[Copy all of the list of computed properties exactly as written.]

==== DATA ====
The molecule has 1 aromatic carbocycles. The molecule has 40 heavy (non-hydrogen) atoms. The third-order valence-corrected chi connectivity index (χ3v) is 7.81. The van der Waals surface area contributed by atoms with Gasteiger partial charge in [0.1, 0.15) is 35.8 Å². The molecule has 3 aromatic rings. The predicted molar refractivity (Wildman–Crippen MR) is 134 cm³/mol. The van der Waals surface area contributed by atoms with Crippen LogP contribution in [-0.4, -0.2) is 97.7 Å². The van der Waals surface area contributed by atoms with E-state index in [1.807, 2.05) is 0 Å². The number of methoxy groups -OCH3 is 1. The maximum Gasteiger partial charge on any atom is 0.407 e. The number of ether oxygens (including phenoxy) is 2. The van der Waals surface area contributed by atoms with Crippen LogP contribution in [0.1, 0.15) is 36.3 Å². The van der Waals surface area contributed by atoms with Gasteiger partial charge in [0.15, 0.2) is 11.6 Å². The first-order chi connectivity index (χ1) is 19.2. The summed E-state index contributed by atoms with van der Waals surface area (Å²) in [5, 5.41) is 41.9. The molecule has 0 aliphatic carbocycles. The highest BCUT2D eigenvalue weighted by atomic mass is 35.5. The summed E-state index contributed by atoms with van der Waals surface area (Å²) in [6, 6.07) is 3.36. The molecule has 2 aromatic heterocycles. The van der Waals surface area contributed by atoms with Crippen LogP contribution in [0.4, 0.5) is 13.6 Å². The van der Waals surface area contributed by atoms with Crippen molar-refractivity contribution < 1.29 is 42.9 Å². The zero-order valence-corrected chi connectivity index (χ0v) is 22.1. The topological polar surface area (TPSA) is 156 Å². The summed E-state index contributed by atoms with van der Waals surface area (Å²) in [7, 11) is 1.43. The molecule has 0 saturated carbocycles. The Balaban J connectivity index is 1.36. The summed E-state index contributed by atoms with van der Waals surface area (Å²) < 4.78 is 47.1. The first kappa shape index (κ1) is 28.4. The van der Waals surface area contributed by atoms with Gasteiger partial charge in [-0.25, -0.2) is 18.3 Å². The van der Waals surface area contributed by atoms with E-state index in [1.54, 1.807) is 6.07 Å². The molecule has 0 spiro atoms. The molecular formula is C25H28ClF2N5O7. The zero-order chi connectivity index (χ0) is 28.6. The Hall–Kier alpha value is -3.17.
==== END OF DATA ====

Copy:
The molecule has 1 aromatic carbocycles. The molecule has 40 heavy (non-hydrogen) atoms. The third-order valence-corrected chi connectivity index (χ3v) is 7.81. The van der Waals surface area contributed by atoms with Gasteiger partial charge in [0.1, 0.15) is 35.8 Å². The molecule has 3 aromatic rings. The predicted molar refractivity (Wildman–Crippen MR) is 134 cm³/mol. The van der Waals surface area contributed by atoms with Crippen LogP contribution in [-0.4, -0.2) is 97.7 Å². The van der Waals surface area contributed by atoms with E-state index in [1.807, 2.05) is 0 Å². The number of methoxy groups -OCH3 is 1. The maximum Gasteiger partial charge on any atom is 0.407 e. The number of ether oxygens (including phenoxy) is 2. The van der Waals surface area contributed by atoms with Crippen LogP contribution in [0.1, 0.15) is 36.3 Å². The van der Waals surface area contributed by atoms with Gasteiger partial charge in [0.15, 0.2) is 11.6 Å². The first-order chi connectivity index (χ1) is 19.2. The summed E-state index contributed by atoms with van der Waals surface area (Å²) in [5, 5.41) is 41.9. The molecule has 0 aliphatic carbocycles. The highest BCUT2D eigenvalue weighted by atomic mass is 35.5. The summed E-state index contributed by atoms with van der Waals surface area (Å²) in [6, 6.07) is 3.36. The molecule has 2 aromatic heterocycles. The van der Waals surface area contributed by atoms with Crippen LogP contribution in [0.4, 0.5) is 13.6 Å². The van der Waals surface area contributed by atoms with Crippen molar-refractivity contribution < 1.29 is 42.9 Å². The zero-order valence-corrected chi connectivity index (χ0v) is 22.1. The topological polar surface area (TPSA) is 156 Å². The summed E-state index contributed by atoms with van der Waals surface area (Å²) in [7, 11) is 1.43. The molecule has 0 saturated carbocycles. The Balaban J connectivity index is 1.36. The summed E-state index contributed by atoms with van der Waals surface area (Å²) < 4.78 is 47.1. The first kappa shape index (κ1) is 28.4. The van der Waals surface area contributed by atoms with Gasteiger partial charge in [-0.25, -0.2) is 18.3 Å². The van der Waals surface area contributed by atoms with E-state index in [1.54, 1.807) is 6.07 Å². The molecule has 0 spiro atoms. The molecular formula is C25H28ClF2N5O7. The zero-order chi connectivity index (χ0) is 28.6. The Hall–Kier alpha value is -3.17.